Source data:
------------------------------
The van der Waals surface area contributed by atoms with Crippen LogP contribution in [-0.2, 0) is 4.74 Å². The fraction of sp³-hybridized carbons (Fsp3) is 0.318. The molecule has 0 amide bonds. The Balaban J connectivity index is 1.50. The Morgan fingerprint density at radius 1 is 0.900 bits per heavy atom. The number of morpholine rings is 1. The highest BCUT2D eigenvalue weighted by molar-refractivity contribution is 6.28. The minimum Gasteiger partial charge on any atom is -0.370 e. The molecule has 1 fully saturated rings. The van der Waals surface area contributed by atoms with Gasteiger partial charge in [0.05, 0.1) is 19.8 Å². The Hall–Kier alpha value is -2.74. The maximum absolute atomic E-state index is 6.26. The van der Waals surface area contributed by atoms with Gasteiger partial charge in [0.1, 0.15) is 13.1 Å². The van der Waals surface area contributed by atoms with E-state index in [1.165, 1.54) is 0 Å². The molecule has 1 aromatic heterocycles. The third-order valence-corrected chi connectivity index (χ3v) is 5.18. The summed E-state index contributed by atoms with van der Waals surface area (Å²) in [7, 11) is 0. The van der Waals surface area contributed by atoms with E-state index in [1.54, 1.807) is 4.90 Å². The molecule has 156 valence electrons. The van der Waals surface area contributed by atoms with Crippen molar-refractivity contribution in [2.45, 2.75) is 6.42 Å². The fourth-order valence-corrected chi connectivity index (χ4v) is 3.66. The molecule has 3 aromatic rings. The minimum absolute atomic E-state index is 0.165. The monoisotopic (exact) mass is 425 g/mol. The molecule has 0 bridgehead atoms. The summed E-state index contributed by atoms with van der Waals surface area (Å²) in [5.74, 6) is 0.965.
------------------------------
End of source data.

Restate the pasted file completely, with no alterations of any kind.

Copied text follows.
The van der Waals surface area contributed by atoms with Crippen LogP contribution in [-0.2, 0) is 4.74 Å². The fraction of sp³-hybridized carbons (Fsp3) is 0.318. The molecule has 0 amide bonds. The Balaban J connectivity index is 1.50. The Morgan fingerprint density at radius 1 is 0.900 bits per heavy atom. The number of morpholine rings is 1. The highest BCUT2D eigenvalue weighted by molar-refractivity contribution is 6.28. The minimum Gasteiger partial charge on any atom is -0.370 e. The molecule has 1 fully saturated rings. The van der Waals surface area contributed by atoms with Gasteiger partial charge in [0.05, 0.1) is 19.8 Å². The Hall–Kier alpha value is -2.74. The maximum absolute atomic E-state index is 6.26. The van der Waals surface area contributed by atoms with Gasteiger partial charge in [0.1, 0.15) is 13.1 Å². The van der Waals surface area contributed by atoms with E-state index in [1.165, 1.54) is 0 Å². The molecule has 1 aromatic heterocycles. The third-order valence-corrected chi connectivity index (χ3v) is 5.18. The summed E-state index contributed by atoms with van der Waals surface area (Å²) in [7, 11) is 0. The van der Waals surface area contributed by atoms with E-state index in [1.54, 1.807) is 4.90 Å². The molecule has 156 valence electrons. The van der Waals surface area contributed by atoms with Crippen molar-refractivity contribution in [2.45, 2.75) is 6.42 Å². The fourth-order valence-corrected chi connectivity index (χ4v) is 3.66. The molecule has 3 aromatic rings. The minimum absolute atomic E-state index is 0.165. The monoisotopic (exact) mass is 425 g/mol. The molecule has 0 bridgehead atoms. The summed E-state index contributed by atoms with van der Waals surface area (Å²) in [5.74, 6) is 0.965.